Carry-on no longer means carry it all

November 20, 1994|By Los Angeles Times

Attention, air travelers who hog overhead luggage space: This could be the winter of your discontent.

In its efforts to compete with Southwest Airlines and its no-frills service, the Shuttle by United service has been streamlining boarding procedures and strictly limiting the size and amount of baggage that travelers can carry aboard. USAir did the same about a year ago. Continental Airlines, though its shuttle service is focused in the eastern United States, may tighten enforcement on non-shuttle service as well.

In most cases, the carry-on limits are the same as they have been for years; they have just never been strongly enforced. Now, as you arrive at the airport, the first sign of the new carry-on squeeze probably will be a metal-framed "sizing box," designed to accommodate allowable carry-on items only. The second sign could be a cursing infrequent flier, who until now has been getting away with flagrant violations of airline limits. A third sign could be the satisfied smiles of travelers who have played by the rules for years, and suffered for it.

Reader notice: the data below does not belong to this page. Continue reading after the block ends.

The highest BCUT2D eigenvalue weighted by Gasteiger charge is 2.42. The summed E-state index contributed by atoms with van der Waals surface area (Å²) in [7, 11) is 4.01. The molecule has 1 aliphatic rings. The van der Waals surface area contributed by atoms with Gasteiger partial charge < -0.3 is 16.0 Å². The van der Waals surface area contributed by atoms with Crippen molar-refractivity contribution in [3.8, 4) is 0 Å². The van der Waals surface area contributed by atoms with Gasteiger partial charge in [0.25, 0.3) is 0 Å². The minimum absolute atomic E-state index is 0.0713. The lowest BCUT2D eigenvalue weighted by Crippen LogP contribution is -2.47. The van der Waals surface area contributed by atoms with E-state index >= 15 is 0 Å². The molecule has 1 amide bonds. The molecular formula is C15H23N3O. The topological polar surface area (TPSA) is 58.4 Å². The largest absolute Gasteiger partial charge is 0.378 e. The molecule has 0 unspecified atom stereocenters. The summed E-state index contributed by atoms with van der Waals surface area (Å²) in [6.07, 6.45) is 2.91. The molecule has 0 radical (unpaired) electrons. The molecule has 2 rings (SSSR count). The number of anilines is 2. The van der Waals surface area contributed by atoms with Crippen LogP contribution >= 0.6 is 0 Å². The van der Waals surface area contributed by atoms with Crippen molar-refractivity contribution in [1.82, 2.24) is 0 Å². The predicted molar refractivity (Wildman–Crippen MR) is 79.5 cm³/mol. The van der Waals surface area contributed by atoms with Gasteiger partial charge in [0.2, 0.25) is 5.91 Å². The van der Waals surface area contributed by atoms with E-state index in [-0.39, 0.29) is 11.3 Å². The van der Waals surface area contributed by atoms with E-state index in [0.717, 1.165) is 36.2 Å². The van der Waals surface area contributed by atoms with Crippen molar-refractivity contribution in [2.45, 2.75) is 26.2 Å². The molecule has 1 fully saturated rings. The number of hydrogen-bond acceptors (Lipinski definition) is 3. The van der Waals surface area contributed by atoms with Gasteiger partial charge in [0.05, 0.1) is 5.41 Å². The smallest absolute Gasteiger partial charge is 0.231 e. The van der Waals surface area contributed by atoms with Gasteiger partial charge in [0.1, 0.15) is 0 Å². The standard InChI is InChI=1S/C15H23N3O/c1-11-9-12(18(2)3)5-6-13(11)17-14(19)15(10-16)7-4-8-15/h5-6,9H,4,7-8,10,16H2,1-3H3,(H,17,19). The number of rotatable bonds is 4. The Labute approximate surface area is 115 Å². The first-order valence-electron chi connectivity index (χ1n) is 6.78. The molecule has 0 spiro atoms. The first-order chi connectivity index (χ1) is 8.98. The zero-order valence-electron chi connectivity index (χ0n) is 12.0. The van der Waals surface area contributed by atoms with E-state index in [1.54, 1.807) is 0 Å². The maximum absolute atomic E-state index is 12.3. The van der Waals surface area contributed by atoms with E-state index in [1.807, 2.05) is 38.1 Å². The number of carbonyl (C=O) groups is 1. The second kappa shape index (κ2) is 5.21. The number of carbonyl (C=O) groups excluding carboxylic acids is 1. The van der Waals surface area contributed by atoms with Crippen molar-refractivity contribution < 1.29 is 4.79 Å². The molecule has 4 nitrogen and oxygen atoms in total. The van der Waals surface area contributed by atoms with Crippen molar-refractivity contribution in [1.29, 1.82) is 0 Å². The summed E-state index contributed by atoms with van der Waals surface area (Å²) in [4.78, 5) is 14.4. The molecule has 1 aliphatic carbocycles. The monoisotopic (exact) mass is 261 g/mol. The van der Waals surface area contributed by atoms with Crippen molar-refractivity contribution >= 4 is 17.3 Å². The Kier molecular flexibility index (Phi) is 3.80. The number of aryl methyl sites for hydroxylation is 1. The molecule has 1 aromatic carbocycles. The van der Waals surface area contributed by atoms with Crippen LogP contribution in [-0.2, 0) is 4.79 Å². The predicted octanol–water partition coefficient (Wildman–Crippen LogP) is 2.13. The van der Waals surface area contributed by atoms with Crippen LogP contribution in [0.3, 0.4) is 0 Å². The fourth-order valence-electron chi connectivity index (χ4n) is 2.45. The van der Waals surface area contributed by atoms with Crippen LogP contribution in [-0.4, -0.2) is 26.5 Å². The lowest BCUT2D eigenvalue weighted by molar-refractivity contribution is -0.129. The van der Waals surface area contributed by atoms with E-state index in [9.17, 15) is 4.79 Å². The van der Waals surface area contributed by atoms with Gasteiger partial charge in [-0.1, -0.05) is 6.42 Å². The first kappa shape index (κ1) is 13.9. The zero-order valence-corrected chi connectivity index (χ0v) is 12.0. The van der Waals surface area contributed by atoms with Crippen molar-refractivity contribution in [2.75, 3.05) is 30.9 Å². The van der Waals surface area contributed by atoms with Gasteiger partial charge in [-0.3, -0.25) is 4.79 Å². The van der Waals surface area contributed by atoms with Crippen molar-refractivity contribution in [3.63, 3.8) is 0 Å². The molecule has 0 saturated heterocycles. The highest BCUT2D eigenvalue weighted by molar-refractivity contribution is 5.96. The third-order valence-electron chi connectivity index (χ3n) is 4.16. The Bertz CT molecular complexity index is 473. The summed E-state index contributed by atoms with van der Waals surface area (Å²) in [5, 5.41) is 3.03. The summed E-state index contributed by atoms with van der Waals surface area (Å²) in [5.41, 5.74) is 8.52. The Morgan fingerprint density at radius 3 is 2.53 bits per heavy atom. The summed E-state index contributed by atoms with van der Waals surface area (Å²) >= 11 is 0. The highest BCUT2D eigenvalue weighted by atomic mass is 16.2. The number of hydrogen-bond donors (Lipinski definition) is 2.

There is still cause for concern among rule-abiding passengers, though, because there is no industry standard on carry-on limits.

Everyone's dimension limits seem to be just a little different. If you are facing a flight on an unfamiliar airline and you're hoping to carry baggage aboard, call to ask the maximum dimensions and the number of carry-on items allowed.

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